Reports of avenging monkeys in Beed killing pups over two months has left primatologists puzzled. They discuss why this behaviour can be expected of humans and chimps but not langurs
A group of langurs in Pushkar, Rajasthan, photographed while fighting for food. Experts say that while animals do compete for resources such as food and space, they don’t go to “war”. Pic/Getty Images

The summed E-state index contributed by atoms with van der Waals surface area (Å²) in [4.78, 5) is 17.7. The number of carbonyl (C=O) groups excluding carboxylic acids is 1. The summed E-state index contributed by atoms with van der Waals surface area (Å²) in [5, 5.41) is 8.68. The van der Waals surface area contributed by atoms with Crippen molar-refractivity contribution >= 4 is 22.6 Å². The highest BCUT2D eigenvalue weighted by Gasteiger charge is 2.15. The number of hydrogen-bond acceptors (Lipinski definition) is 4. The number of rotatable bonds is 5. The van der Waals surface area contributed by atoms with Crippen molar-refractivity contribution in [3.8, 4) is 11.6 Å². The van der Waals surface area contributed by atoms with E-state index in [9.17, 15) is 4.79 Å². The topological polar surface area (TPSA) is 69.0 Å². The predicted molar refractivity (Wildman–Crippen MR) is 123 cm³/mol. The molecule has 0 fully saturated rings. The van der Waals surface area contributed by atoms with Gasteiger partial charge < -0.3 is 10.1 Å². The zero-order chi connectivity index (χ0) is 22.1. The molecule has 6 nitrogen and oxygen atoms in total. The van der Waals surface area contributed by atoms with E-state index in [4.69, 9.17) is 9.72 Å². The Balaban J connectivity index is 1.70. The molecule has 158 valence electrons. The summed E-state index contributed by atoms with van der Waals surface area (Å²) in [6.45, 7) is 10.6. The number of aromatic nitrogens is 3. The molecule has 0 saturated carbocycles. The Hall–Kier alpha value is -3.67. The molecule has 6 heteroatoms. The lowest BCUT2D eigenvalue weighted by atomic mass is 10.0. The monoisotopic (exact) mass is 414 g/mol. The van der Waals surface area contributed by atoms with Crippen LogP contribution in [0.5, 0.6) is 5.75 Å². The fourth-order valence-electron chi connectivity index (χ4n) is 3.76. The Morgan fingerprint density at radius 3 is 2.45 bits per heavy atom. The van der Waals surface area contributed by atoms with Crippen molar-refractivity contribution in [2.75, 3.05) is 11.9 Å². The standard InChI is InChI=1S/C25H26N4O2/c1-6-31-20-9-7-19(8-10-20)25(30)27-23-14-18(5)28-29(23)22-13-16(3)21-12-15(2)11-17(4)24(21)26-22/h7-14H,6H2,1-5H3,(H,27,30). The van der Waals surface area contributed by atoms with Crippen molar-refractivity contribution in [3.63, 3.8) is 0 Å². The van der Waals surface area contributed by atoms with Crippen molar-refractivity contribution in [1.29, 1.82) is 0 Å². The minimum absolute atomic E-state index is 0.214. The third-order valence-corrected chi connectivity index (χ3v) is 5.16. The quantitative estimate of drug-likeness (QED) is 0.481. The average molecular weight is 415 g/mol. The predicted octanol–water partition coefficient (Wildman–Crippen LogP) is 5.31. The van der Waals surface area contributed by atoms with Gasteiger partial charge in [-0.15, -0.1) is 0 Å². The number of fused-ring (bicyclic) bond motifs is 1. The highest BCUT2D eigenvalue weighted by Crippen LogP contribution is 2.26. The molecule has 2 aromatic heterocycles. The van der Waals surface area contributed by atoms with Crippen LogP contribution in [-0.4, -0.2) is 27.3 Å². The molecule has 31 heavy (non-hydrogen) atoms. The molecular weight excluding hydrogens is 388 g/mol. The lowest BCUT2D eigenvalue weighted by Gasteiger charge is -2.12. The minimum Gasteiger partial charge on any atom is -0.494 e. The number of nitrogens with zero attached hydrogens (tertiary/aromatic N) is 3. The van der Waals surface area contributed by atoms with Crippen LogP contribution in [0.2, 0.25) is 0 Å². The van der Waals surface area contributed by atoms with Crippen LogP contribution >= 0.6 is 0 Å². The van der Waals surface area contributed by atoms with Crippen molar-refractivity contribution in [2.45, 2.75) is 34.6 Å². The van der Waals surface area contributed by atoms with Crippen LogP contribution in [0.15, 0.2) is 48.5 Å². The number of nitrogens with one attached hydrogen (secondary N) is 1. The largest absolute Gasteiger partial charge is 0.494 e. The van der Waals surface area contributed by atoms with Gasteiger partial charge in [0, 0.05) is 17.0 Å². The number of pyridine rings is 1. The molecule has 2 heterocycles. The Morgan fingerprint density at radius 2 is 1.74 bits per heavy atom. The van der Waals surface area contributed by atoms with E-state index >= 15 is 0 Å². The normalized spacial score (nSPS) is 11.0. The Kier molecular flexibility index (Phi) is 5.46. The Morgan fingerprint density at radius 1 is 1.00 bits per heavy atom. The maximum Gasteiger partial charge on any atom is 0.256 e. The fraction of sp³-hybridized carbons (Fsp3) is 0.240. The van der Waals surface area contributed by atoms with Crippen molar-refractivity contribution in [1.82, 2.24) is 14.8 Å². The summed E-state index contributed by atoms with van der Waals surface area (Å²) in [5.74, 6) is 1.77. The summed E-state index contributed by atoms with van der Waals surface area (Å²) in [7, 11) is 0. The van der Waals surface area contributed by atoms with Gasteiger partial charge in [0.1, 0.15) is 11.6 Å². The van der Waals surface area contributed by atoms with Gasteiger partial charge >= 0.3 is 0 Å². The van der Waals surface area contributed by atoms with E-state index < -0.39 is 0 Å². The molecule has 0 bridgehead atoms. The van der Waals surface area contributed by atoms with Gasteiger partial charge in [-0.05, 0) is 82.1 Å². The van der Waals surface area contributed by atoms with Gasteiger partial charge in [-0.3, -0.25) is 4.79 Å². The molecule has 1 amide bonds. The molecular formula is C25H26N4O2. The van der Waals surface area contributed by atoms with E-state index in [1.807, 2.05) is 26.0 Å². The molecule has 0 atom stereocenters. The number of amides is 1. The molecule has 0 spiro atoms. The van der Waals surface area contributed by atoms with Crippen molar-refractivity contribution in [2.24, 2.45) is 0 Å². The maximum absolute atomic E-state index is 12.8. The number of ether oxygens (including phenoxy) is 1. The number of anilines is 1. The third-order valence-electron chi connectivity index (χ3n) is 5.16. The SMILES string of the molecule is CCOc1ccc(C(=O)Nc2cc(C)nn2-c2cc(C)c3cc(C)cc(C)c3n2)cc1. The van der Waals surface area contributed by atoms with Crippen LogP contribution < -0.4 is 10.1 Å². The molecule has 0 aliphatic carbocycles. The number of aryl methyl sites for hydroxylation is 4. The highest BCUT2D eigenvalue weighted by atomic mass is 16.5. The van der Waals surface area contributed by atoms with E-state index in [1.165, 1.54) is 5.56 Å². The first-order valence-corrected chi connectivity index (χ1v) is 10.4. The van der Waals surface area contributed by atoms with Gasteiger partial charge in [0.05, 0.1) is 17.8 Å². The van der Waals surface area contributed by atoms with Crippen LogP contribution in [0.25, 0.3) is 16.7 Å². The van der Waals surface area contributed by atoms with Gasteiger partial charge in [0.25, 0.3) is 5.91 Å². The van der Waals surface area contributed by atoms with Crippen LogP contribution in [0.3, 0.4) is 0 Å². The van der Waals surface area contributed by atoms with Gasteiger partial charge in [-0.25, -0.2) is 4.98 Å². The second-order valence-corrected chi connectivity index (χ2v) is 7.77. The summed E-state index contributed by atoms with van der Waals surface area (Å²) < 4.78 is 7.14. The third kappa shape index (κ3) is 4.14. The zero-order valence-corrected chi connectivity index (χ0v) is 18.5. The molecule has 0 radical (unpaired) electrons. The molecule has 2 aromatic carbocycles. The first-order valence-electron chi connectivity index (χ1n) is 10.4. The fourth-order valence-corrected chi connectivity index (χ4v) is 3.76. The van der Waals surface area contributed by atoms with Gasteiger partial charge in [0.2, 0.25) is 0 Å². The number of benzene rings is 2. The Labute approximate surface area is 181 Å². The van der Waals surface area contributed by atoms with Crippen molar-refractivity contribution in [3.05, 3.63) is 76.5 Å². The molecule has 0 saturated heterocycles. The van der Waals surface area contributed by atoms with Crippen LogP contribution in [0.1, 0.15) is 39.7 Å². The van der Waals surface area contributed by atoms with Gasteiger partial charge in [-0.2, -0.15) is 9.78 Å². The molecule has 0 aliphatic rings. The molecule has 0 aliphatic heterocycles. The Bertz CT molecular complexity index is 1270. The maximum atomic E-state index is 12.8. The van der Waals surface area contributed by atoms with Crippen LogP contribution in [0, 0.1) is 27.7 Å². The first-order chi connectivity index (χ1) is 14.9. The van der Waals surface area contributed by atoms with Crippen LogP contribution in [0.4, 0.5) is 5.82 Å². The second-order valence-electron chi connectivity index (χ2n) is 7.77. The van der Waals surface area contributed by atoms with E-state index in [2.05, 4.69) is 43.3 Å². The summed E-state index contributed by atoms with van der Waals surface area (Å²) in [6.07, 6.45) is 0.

Last week, Beed district in central Maharashtra grabbed the headlines for a rather bizarre incident. According to local news reports, a clan of monkeys killed 250 dogs over a month or so by dropping them down from buildings and treetops. What’s being seen as “revenge” allegedly had its roots in an incident where a pack of dogs mauled a baby monkey to death. In a subsequent interview with the Wire, Sachin Kand, the divisional forest officer of Beed clarified that while the Hanuman langurs did snatch up puppies in Majalgaon, they ‘lifted’ only three, and not 250 as some news reports claimed. Two monkeys that were allegedly involved in the killing have been captured by the Nagpur Forest Department and will be released in a nearby forest, Kand said in a statement.